Leading with self: Strengths and Shadows

What it was:

A talk, self and group exercises on Strengths and Shadows. This was part of the Deputy Director Leadership Programme held in London on 16 and 17 September 2019.

What I learned:

A ‘strength’ is defined as a pre-existing capacity for a particular way of behaving, thinking or feeling that is authentic and energising to the user, and enables optimal functioning, development and performance (Alex Linley, 2008).

It often feels weird to talk about your own strengths.

A quick three-minute estimate of my strengths, in no particular order:

  • Communicating and engaging people, through different styles and channels, both written and  verbal
  • Selling concepts, ideas and messages
  • Operating in the vision, concepts and ideas space, seeing the bigger picture, developing conceptual models and using metaphors
  • Analytical problem solving
  • Crisis management and working at pace
  • Innovating, being comfortable doing things that have not been done before

There is a simple quadrant model for addressing strengths and weaknesses; high capability and use versus low capability and use, and high engagement versus low engagement.

  • Strengths (High capability and use, high engagement)
    Definition: Energises and is enjoyable. Performed frequently and so capability and refinements are developed.
    Coaching Strategy: Build
  • Potential Strengths (Low capability and use, high engagement)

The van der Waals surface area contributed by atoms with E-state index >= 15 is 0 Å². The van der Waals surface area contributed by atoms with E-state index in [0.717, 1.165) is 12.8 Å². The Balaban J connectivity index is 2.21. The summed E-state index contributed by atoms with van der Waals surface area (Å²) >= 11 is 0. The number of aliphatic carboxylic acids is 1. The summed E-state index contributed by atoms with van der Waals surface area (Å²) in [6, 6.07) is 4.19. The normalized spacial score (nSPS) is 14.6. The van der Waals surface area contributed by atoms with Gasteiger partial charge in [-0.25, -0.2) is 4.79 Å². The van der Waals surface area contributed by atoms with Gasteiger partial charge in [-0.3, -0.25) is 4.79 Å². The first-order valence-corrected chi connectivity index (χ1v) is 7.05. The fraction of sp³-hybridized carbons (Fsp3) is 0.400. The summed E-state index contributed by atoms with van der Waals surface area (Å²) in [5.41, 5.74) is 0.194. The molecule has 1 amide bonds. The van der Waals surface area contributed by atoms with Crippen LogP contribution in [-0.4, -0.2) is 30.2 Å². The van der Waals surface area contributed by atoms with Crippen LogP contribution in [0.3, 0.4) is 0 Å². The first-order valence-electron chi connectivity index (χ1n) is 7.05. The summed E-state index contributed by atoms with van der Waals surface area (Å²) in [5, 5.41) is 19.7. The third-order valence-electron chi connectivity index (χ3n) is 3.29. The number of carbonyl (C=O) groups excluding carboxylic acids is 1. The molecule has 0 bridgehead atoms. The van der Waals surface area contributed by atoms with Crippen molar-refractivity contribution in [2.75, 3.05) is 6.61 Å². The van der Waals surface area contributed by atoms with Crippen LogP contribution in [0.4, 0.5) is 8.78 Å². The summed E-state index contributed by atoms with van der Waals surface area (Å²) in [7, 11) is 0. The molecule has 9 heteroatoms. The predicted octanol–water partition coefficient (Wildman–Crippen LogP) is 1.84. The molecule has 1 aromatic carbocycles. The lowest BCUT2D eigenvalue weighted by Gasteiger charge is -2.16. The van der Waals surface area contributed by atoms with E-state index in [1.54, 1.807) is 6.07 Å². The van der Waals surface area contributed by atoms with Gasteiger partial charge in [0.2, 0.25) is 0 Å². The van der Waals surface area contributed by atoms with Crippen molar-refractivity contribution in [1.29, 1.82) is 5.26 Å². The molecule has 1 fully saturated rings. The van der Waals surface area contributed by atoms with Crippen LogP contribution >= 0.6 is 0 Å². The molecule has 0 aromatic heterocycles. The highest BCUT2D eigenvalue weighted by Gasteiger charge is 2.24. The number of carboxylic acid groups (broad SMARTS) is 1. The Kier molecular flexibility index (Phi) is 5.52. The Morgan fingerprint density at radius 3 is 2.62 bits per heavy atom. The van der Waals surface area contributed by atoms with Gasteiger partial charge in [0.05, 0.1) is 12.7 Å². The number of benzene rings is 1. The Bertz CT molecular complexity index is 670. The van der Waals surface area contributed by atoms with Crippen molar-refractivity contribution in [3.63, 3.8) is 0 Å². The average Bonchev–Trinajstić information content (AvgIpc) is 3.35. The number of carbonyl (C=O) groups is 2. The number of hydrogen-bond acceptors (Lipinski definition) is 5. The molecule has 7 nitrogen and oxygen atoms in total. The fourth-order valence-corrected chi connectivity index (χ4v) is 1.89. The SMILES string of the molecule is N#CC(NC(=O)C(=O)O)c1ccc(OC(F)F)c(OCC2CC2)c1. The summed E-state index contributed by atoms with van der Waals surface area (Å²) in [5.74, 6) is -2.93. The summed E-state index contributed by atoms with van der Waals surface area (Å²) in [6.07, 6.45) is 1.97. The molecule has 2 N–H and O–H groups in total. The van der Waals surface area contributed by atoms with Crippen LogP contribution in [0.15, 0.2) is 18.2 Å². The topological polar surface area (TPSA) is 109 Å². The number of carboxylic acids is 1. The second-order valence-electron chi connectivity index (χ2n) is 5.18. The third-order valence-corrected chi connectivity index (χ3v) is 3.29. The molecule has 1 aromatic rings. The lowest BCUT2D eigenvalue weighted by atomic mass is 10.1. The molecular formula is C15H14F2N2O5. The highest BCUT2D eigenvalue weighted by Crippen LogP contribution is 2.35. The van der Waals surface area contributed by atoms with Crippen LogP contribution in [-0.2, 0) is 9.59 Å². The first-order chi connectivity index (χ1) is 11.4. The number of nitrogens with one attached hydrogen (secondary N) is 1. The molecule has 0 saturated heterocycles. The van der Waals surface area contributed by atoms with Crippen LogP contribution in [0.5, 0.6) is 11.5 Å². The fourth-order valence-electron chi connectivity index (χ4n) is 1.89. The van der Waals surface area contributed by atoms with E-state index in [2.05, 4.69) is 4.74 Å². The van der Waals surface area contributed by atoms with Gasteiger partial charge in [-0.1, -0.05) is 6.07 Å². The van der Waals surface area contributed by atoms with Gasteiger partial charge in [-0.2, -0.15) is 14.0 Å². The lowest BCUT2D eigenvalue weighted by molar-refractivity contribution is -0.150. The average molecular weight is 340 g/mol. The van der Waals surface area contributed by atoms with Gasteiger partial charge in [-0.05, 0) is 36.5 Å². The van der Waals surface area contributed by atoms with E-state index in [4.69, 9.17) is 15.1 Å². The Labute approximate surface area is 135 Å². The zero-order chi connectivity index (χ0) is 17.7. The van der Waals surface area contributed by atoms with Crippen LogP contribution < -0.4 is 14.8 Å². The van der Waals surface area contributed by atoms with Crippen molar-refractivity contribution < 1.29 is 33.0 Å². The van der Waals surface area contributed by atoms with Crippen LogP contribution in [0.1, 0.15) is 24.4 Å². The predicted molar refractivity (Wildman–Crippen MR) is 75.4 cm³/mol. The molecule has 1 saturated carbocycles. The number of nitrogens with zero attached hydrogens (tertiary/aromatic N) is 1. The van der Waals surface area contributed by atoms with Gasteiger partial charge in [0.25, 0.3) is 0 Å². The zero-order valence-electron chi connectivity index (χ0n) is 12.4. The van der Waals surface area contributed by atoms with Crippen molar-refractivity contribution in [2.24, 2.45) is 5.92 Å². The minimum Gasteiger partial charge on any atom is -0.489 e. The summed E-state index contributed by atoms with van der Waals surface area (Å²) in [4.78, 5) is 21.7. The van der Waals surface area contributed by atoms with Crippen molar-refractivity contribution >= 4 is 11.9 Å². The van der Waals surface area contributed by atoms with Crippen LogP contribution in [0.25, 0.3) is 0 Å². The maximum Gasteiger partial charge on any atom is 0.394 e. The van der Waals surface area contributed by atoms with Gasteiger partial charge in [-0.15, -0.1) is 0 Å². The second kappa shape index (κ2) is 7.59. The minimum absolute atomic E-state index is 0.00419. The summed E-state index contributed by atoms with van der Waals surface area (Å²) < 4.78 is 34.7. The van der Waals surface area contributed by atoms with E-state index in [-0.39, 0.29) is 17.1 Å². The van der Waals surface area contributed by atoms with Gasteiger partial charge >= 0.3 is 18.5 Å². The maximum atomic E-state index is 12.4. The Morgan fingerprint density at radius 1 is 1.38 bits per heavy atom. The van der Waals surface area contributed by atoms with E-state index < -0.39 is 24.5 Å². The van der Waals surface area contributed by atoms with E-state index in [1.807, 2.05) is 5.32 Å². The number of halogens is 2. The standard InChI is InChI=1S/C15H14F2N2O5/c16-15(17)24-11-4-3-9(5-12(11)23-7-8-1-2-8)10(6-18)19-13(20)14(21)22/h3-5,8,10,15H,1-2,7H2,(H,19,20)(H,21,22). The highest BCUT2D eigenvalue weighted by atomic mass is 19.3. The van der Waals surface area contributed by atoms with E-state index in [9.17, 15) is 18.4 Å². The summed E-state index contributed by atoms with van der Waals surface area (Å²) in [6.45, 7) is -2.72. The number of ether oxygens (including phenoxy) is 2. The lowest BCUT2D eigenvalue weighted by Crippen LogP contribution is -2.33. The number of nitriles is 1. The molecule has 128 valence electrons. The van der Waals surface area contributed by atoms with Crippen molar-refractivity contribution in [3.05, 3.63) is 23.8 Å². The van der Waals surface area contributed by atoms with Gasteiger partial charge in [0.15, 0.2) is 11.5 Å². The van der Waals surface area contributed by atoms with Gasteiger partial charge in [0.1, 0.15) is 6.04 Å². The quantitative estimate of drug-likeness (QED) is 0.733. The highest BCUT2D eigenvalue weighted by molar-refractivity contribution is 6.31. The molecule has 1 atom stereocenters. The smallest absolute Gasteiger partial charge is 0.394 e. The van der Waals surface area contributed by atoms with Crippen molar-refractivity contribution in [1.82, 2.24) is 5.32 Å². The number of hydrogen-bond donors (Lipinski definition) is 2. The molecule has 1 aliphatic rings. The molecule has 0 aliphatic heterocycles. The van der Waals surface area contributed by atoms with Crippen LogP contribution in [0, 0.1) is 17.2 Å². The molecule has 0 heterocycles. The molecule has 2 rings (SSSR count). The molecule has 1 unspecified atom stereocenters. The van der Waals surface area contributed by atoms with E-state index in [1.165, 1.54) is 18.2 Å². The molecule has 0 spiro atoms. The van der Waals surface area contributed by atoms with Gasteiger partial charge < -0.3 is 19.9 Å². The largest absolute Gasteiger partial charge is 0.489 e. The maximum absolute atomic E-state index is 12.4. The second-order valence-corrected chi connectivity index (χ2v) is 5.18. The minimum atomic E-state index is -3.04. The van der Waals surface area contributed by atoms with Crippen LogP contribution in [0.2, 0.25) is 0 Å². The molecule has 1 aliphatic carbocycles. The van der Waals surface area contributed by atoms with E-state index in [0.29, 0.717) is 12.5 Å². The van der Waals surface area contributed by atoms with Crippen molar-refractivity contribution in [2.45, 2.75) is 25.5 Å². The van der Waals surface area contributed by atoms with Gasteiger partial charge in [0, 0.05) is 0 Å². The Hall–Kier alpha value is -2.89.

Definition: Energises and is enjoyable, but has not yet been developed, through lack of opportunity
    Coaching Strategy: Develop
  • Fragile Strengths / learned behaviour (High capability and use, low engagement)
    Definition: Not enjoyable, but have been trained to do these things through work
    Coaching Strategy: Develop 
  • Weaknesses (Low capability and use, low engagement)
    Definition: Not enjoyable, not developed through the role
    Coaching Strategy: Work around

Strengths, when overdone can be “shadows”.  Some examples of strengths becoming shadows: 

Strength <> Shadow
Confident <> Arrogant
Team Player <> Dependent
Networker <> Avoids Tasks
Relationship Builder <> Creating Dependency
Preventer <> Risk Avoider

For example in my own case: Analytical Problem solving is a strength but its shadow is diving into the detail or ignoring potential partners in the problem

Don’t be afraid to say “I need time to reflect on it”

Think about energy – where does your energy come from? Planning and setting out time for these activities generates anticipation, which can itself generate energy.

What I will aim to do differently as a result:

  • Make a plan to address strengths, weaknesses and shadows and incorporate into my learning plan
  • Plan in some ‘energy building’ reward times.